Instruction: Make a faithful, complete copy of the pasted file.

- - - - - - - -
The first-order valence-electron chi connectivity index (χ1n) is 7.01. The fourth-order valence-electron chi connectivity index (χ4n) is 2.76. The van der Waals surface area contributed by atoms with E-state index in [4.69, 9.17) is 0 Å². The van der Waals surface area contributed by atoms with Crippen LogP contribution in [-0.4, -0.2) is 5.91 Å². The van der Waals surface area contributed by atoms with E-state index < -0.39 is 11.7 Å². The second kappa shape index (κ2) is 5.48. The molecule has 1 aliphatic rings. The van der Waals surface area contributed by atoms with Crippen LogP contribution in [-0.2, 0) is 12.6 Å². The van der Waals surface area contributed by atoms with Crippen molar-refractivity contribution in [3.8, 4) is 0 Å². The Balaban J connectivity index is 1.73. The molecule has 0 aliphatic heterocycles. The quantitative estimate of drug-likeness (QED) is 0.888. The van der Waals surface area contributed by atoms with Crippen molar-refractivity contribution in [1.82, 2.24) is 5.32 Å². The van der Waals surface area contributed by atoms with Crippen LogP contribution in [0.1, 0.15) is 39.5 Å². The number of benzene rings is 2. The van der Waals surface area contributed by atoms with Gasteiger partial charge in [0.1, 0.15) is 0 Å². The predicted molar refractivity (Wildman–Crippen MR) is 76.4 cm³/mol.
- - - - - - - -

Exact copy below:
The first-order valence-electron chi connectivity index (χ1n) is 7.01. The fourth-order valence-electron chi connectivity index (χ4n) is 2.76. The van der Waals surface area contributed by atoms with E-state index in [4.69, 9.17) is 0 Å². The van der Waals surface area contributed by atoms with Crippen LogP contribution in [-0.4, -0.2) is 5.91 Å². The van der Waals surface area contributed by atoms with E-state index < -0.39 is 11.7 Å². The second kappa shape index (κ2) is 5.48. The molecule has 1 aliphatic rings. The van der Waals surface area contributed by atoms with Crippen LogP contribution in [-0.2, 0) is 12.6 Å². The van der Waals surface area contributed by atoms with Crippen molar-refractivity contribution in [3.8, 4) is 0 Å². The Balaban J connectivity index is 1.73. The molecule has 0 aliphatic heterocycles. The quantitative estimate of drug-likeness (QED) is 0.888. The van der Waals surface area contributed by atoms with Crippen molar-refractivity contribution in [1.82, 2.24) is 5.32 Å². The van der Waals surface area contributed by atoms with Crippen LogP contribution in [0.1, 0.15) is 39.5 Å². The number of benzene rings is 2. The van der Waals surface area contributed by atoms with Gasteiger partial charge in [0.1, 0.15) is 0 Å². The predicted molar refractivity (Wildman–Crippen MR) is 76.4 cm³/mol.